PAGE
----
Objectives: To investigate whether there is an association between use of angiotensin receptor blockers and risk of cancer.
Design: Cohort study of risk of cancer in people treated with angiotensin receptor blockers compared with angiotensin converting enzyme (ACE) inhibitors. Effects were explored with time updated covariates in Cox models adjusted for age, sex, body mass index (BMI), diabetes and metformin/insulin use, hypertension, heart failure, statin use, socioeconomic status, alcohol, smoking, and calendar year. Absolute changes in risk were predicted from a Poisson model incorporating the strongest determinants of risk from the main analysis.
Setting: UK primary care practices contributing to the General Practice Research Database.
Participants: 377,649 new users of angiotensin receptor blockers or ACE inhibitors with at least one year of initial treatment.
Main outcome measures: Adjusted hazard ratios for all cancer and major site specific cancers (breast, lung, colon, prostate) by exposure to angiotensin receptor blockers and by cumulative duration of use.
Results: Follow-up ended a median of 4.6 years after the start of treatment; 20,203 cancers were observed. There was no evidence of any increase in overall risk of cancer among those ever exposed to angiotensin receptor blockers (adjusted hazard ratio 1.03, 95% confidence interval 0.99 to 1.06, P = 0.10). For specific cancers, there was some evidence of an increased risk of breast and prostate cancer (1.11, 1.01 to 1.21, P = 0.02; and 1.10, 1.00 to 1.20, P = 0.04; respectively), which in absolute terms corresponded to an estimated 0.5 and 1.1 extra cases, respectively, per 1000 person years of follow-up among those with the highest baseline risk. Longer duration of treatment did not seem to be associated with higher risk (P>0.15 in each case). There was a decreased risk of lung cancer (0.84, 0.75 to 0.94), but no effect on colon cancer (1.02, 0.91 to 1.16).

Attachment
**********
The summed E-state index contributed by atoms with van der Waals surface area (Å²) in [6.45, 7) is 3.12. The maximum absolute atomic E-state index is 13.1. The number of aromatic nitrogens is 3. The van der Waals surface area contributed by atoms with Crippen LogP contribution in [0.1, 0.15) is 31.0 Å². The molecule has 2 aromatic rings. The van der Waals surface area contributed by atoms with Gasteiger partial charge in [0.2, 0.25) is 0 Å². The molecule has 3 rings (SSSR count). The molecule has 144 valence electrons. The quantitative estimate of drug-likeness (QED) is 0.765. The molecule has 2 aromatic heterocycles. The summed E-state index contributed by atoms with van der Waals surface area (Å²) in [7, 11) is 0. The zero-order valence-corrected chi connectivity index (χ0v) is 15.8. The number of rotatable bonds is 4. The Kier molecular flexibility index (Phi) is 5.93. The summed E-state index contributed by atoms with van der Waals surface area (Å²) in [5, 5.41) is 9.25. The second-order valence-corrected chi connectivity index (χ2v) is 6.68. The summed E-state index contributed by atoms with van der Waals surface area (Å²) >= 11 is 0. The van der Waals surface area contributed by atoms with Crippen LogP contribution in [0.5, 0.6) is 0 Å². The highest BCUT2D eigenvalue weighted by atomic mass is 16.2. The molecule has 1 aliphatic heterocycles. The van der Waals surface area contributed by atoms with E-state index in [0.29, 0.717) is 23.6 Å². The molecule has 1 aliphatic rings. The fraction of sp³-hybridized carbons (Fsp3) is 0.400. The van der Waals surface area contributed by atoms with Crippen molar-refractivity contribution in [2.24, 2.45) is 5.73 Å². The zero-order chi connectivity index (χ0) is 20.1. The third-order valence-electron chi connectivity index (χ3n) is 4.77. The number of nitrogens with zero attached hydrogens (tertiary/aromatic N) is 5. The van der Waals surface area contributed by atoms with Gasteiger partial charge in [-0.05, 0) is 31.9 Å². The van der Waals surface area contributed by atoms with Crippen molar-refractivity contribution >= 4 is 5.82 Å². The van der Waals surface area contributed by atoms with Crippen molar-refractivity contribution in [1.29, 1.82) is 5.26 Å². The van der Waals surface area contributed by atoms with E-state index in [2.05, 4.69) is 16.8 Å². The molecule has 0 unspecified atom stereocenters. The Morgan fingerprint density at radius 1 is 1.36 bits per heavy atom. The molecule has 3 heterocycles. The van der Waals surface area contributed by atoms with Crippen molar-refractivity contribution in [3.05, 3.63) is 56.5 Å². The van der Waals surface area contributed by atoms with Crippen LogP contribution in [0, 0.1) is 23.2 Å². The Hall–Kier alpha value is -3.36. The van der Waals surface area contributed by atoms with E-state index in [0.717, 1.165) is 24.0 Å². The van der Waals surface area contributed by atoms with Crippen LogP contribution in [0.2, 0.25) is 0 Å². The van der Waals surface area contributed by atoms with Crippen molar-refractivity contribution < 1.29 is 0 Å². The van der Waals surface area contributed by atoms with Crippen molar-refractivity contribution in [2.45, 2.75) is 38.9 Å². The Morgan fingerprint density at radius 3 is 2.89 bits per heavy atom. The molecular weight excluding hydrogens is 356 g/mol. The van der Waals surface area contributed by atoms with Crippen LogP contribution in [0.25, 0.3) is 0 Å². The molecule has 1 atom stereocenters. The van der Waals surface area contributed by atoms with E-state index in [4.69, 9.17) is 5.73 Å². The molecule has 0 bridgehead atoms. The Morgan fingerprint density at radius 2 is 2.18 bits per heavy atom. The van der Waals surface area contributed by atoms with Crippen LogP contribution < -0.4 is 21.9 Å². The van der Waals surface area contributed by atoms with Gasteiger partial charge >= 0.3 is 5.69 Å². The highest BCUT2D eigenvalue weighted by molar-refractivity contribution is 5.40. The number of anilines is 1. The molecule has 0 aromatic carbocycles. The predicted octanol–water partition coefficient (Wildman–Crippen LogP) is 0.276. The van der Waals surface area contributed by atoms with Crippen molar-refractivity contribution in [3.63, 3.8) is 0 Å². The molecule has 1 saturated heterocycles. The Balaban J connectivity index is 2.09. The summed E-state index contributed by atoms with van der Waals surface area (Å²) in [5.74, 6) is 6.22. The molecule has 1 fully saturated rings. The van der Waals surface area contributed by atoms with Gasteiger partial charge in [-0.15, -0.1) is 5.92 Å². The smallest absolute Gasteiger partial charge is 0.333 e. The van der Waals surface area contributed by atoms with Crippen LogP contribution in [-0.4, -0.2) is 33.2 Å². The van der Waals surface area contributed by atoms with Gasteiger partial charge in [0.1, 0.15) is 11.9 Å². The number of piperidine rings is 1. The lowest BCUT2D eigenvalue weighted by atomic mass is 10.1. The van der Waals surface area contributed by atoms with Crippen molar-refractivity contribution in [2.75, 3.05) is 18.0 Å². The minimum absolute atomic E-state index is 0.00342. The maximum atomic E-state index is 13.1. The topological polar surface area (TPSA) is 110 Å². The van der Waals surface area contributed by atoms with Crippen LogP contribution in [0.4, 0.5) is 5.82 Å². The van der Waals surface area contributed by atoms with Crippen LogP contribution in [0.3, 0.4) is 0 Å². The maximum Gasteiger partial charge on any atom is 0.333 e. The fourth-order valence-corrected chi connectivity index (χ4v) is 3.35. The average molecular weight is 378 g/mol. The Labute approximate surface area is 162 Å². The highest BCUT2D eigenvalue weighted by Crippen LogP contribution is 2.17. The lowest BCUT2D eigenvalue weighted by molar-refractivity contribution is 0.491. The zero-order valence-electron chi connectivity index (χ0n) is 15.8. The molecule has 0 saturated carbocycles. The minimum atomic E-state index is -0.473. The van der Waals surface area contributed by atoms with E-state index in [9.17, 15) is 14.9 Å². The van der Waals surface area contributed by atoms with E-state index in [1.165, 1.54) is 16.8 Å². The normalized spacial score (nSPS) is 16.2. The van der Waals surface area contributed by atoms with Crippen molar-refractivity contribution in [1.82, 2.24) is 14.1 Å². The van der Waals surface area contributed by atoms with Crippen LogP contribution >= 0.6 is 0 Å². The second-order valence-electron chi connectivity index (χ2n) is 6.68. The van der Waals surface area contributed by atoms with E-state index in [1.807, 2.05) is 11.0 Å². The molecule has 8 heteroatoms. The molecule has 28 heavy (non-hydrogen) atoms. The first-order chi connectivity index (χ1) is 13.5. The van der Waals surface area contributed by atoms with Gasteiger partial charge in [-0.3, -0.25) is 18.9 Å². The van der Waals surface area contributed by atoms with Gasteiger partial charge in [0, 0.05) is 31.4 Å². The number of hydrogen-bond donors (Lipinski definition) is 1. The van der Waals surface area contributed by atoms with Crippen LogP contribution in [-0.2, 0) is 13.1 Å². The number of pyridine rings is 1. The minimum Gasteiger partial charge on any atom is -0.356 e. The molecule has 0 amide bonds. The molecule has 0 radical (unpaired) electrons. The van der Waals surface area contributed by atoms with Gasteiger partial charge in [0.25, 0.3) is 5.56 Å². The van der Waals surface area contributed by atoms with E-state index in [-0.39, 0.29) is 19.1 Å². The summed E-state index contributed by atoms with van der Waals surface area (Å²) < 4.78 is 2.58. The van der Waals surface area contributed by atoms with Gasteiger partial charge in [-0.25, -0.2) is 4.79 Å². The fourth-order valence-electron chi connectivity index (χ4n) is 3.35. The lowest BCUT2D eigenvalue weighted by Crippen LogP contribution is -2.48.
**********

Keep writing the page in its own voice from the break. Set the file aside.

Conclusions: Use of angiotensin receptor blockers was not associated with an increased risk of cancer overall. Observed increased risks for breast and prostate cancer were small in absolute terms, and the lack of association with duration of treatment meant that non-causal explanations could not be excluded.